I try to read about experiences that are not mine, like being an African-American intellectual who grew up in Baltimore. Ta-Nehisi Coates has regularly shook my pre-conceived notions about what really is true in America and the world. Here’s a quote Ta-Nehisi got from Yoni Applebaum.
I was reading a new memoir the other day, by a Harvard graduate who went to work as a prison librarian. Much of the book is an account of his acculturation. He discovered that his robes and spell books, so to speak, were a lot less useful than plate and a broad-sword. That he couldn’t afford to be seen as a punk. He was perfectly equipped for a comfortable, upper-middle-class life—and wholly unprepared for his new environment.
The conversation was about how culture is largely a set of practices for helping a person succeed in a certain environment. In a tough neighborhood, you act tough and never apologize. In a wealthy and secure environment, you speak politely all the time. Use a “best-practice” from one neighborhood in another, and you’ve hindered your success.
Then I go to read about teaching math at Bree Pickford-Murray’s blog. She’s got a post about how she was at a math teacher conference and saw a public school teacher from a crowded tough neighborhood speak dismissively and rudely to a presenter (“We can’t talk. You’ve lost all credibility!”) from a rich New England private school, where the class size is about ten kids, and they sit around a single table, not in rows of desks. Bree’s upset with the public school teacher. Her commenter Andrew Stadel says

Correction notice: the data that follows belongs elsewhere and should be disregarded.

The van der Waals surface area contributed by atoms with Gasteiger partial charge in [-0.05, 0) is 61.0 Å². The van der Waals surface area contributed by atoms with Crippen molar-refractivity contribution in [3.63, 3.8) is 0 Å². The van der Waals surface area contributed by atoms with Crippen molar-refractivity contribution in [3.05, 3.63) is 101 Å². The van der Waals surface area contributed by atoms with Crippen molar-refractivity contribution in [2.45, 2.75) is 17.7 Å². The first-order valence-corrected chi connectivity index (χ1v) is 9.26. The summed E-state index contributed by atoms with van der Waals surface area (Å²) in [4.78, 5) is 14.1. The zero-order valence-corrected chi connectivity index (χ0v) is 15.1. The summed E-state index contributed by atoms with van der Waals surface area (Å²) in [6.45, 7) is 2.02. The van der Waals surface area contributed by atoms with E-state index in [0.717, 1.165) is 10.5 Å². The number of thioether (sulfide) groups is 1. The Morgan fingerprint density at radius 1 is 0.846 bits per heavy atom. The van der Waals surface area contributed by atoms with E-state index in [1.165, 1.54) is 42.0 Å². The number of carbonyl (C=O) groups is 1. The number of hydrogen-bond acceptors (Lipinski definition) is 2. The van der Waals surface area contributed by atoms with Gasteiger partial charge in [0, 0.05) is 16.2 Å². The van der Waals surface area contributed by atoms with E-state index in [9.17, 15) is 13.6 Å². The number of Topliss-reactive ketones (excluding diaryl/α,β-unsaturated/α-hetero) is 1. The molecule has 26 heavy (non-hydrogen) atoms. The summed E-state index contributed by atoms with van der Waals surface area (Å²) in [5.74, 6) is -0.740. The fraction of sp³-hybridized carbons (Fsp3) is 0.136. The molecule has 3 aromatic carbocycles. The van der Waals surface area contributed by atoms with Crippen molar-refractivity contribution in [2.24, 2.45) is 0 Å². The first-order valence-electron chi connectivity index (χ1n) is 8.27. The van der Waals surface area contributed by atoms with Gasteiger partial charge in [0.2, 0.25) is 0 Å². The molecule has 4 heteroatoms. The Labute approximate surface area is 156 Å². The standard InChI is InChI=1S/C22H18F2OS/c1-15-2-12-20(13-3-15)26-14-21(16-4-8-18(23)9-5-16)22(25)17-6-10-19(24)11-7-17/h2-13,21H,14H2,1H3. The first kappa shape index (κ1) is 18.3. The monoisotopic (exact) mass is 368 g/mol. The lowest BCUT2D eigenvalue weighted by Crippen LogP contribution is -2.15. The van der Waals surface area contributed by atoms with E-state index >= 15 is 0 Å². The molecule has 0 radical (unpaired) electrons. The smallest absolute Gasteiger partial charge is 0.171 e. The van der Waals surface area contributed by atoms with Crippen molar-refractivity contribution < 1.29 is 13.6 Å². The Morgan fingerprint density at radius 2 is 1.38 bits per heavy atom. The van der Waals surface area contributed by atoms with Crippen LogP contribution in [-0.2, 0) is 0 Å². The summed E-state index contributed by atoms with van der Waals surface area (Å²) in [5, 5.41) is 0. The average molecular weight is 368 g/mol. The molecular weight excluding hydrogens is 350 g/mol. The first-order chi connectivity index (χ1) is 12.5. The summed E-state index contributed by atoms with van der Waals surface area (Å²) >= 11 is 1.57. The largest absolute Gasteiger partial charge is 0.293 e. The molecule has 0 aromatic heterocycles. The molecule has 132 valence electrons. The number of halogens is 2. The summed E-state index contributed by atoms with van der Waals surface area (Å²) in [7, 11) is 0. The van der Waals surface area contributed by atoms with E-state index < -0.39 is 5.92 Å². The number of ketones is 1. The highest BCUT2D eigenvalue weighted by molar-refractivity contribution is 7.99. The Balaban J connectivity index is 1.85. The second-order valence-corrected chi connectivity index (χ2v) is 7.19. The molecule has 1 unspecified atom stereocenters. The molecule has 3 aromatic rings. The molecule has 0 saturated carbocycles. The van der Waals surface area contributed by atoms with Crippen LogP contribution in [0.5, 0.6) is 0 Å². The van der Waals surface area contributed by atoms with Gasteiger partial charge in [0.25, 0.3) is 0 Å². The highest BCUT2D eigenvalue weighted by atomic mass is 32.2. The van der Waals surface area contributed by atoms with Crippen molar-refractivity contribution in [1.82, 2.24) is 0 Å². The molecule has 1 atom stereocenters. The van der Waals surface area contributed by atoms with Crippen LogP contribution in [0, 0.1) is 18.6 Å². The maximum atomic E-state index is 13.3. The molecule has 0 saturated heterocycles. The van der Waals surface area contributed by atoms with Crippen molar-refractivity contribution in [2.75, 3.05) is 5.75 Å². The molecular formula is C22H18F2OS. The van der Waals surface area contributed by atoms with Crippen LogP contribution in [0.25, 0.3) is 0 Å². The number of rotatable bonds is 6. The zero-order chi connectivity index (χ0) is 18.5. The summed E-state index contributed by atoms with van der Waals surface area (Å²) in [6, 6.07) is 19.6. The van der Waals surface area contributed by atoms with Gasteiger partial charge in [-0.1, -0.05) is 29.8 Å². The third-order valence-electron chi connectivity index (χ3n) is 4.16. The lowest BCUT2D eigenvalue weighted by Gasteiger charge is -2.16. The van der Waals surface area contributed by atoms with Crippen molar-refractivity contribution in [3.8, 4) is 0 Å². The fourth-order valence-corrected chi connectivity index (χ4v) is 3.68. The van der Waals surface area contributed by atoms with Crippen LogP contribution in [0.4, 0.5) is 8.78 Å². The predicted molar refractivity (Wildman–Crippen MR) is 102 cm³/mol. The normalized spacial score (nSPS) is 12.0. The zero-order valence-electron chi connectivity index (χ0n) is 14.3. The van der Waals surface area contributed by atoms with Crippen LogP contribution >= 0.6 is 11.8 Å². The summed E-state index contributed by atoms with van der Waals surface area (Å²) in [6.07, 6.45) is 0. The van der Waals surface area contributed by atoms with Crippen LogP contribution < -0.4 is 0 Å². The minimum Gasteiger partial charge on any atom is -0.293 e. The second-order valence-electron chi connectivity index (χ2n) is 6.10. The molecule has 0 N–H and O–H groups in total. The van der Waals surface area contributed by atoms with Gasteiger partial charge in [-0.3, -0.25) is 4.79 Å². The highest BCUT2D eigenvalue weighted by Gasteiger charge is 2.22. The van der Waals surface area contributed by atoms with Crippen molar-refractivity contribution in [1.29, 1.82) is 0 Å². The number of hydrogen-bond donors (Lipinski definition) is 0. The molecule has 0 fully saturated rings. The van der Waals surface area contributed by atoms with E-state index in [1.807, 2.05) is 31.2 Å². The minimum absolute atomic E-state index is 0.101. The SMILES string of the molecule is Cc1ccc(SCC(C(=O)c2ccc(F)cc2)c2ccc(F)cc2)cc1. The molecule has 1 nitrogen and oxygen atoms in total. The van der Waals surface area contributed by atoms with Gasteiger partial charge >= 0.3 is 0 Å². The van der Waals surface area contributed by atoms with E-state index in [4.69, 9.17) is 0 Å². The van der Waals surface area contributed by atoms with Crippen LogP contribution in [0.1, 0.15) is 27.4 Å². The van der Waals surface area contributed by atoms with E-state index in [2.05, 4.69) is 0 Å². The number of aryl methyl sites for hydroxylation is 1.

“Furthermore, how dare she not be inspired? How dare she not have an open mindset to someone presenting something that could be freakin’ amazing. How dare she rob her students of an opportunity to experience some amazing mathematical experience. Who’s lost credibility now?”
Andrew makes a good point that kids in a public school need exposure to the deeper math that often only gets taught at prep schools. But I wish Andrew and Bree would be more empathetic for the people at the bottom of all this inequality in America.